The EU rejected our proposals because they considered that touring musicians were providing a service directly to consumers rather than performing a “business visit”, and that such service provisions should be regulated in the same way as other service providers – i.e. with visas and/or work permits. The UK pointed out that other types of short-term business visitors provide direct services, such as after-sales technicians, and that there was therefore a precedent for being more flexible here, but the EU did not alter its position.

The reports recently in the news are misleading and do not accurately describe the EU position. During negotiations the EU tabled text regarding the paid activities that can be conducted without a visa. These proposals would not have addressed this sector's concerns. The proposals were non-binding, did not include touring or technical staff, and did not address work permits. The EU’s proposals were also part of a package on visa-free travel that was not consistent with the UK’s manifesto commitment to take back control of our borders.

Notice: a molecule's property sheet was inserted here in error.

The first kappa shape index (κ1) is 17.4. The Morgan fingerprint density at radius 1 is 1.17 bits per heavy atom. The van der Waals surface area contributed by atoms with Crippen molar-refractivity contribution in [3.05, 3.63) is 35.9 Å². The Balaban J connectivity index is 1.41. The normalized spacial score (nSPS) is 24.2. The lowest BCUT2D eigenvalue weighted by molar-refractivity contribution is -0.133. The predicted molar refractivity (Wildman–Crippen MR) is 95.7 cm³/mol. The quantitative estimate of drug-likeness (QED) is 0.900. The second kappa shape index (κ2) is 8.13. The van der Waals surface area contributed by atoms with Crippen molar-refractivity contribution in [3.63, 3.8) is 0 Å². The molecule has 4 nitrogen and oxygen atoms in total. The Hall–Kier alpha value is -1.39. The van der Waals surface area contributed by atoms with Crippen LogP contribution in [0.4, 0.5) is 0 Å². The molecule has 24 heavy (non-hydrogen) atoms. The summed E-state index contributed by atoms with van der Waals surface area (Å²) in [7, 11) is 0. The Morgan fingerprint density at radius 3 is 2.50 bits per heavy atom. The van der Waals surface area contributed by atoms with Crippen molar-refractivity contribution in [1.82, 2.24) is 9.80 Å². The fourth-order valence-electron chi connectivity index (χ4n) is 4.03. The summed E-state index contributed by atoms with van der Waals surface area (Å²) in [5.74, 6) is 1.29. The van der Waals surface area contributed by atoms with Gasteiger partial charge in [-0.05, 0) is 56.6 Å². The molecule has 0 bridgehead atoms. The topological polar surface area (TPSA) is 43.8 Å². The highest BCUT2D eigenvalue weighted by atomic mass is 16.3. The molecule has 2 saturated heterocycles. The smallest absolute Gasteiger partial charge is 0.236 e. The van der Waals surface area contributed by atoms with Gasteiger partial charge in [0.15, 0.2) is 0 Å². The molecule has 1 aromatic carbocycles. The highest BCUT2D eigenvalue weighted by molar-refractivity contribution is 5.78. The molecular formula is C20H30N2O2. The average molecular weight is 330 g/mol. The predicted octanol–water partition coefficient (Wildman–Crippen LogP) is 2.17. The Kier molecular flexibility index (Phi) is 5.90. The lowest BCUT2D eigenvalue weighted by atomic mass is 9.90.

The UK has secured the inclusion of a review clause on the list of permitted activities for short-term business visitors, which could allow both parties to update their commitments further down the line.

Customs Process

In terms of customs processes, the deal delivers on the government’s promise to take the UK out of the EU’s customs territory and to regain control of our borders. The government has always been clear that this means there will be new customs processes on goods headed from GB into the EU and vice versa. These processes ensure that customs authorities remain able to protect their regulatory, security and financial interests.

Carnets can be used to temporarily move eligible goods into the EU, including professional equipment, as an alternative to facing full customs controls. This is already an option for movements from the UK to many other non-EU countries. It reflects the established international approach, in line with conventions covering temporary goods movements (the ATA and Istanbul Conventions).

Travel Advice